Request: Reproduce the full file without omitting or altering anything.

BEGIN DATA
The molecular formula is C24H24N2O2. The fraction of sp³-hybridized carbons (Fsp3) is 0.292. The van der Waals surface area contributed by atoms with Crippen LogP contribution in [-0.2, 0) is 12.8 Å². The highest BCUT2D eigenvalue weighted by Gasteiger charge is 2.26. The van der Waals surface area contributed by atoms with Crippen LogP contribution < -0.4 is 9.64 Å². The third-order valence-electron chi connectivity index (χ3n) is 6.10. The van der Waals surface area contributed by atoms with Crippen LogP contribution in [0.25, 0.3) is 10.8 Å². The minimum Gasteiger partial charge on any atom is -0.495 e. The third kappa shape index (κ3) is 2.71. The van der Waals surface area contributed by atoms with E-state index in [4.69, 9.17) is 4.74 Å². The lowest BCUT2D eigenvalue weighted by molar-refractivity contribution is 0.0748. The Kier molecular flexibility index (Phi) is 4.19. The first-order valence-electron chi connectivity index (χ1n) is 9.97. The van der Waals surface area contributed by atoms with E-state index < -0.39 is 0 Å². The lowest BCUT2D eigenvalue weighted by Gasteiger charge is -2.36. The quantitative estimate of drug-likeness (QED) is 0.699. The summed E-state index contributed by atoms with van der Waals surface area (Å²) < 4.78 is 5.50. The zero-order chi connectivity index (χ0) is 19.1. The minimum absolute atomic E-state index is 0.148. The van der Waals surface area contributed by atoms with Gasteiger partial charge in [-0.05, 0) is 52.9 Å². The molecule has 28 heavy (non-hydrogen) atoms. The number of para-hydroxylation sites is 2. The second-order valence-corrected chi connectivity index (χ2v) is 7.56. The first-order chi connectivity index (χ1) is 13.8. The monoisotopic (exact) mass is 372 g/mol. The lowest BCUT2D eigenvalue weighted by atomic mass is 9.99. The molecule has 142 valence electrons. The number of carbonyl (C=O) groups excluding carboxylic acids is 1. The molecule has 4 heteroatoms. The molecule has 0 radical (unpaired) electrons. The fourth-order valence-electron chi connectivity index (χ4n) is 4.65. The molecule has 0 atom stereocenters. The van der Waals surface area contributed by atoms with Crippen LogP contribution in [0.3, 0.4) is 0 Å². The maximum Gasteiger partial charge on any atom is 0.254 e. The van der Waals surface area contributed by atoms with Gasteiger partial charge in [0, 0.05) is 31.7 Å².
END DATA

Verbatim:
The molecular formula is C24H24N2O2. The fraction of sp³-hybridized carbons (Fsp3) is 0.292. The van der Waals surface area contributed by atoms with Crippen LogP contribution in [-0.2, 0) is 12.8 Å². The highest BCUT2D eigenvalue weighted by Gasteiger charge is 2.26. The van der Waals surface area contributed by atoms with Crippen LogP contribution < -0.4 is 9.64 Å². The third-order valence-electron chi connectivity index (χ3n) is 6.10. The van der Waals surface area contributed by atoms with Crippen LogP contribution in [0.25, 0.3) is 10.8 Å². The minimum Gasteiger partial charge on any atom is -0.495 e. The third kappa shape index (κ3) is 2.71. The van der Waals surface area contributed by atoms with E-state index in [4.69, 9.17) is 4.74 Å². The lowest BCUT2D eigenvalue weighted by molar-refractivity contribution is 0.0748. The Kier molecular flexibility index (Phi) is 4.19. The first-order valence-electron chi connectivity index (χ1n) is 9.97. The van der Waals surface area contributed by atoms with E-state index < -0.39 is 0 Å². The lowest BCUT2D eigenvalue weighted by Gasteiger charge is -2.36. The quantitative estimate of drug-likeness (QED) is 0.699. The summed E-state index contributed by atoms with van der Waals surface area (Å²) < 4.78 is 5.50. The zero-order chi connectivity index (χ0) is 19.1. The minimum absolute atomic E-state index is 0.148. The van der Waals surface area contributed by atoms with Gasteiger partial charge in [-0.05, 0) is 52.9 Å². The molecule has 28 heavy (non-hydrogen) atoms. The number of para-hydroxylation sites is 2. The second-order valence-corrected chi connectivity index (χ2v) is 7.56. The first-order chi connectivity index (χ1) is 13.8. The monoisotopic (exact) mass is 372 g/mol. The lowest BCUT2D eigenvalue weighted by atomic mass is 9.99. The molecule has 142 valence electrons. The number of carbonyl (C=O) groups excluding carboxylic acids is 1. The molecule has 4 heteroatoms. The molecule has 0 radical (unpaired) electrons. The fourth-order valence-electron chi connectivity index (χ4n) is 4.65. The molecule has 0 atom stereocenters. The van der Waals surface area contributed by atoms with Crippen LogP contribution in [0.3, 0.4) is 0 Å². The maximum Gasteiger partial charge on any atom is 0.254 e. The van der Waals surface area contributed by atoms with Gasteiger partial charge in [0, 0.05) is 31.7 Å².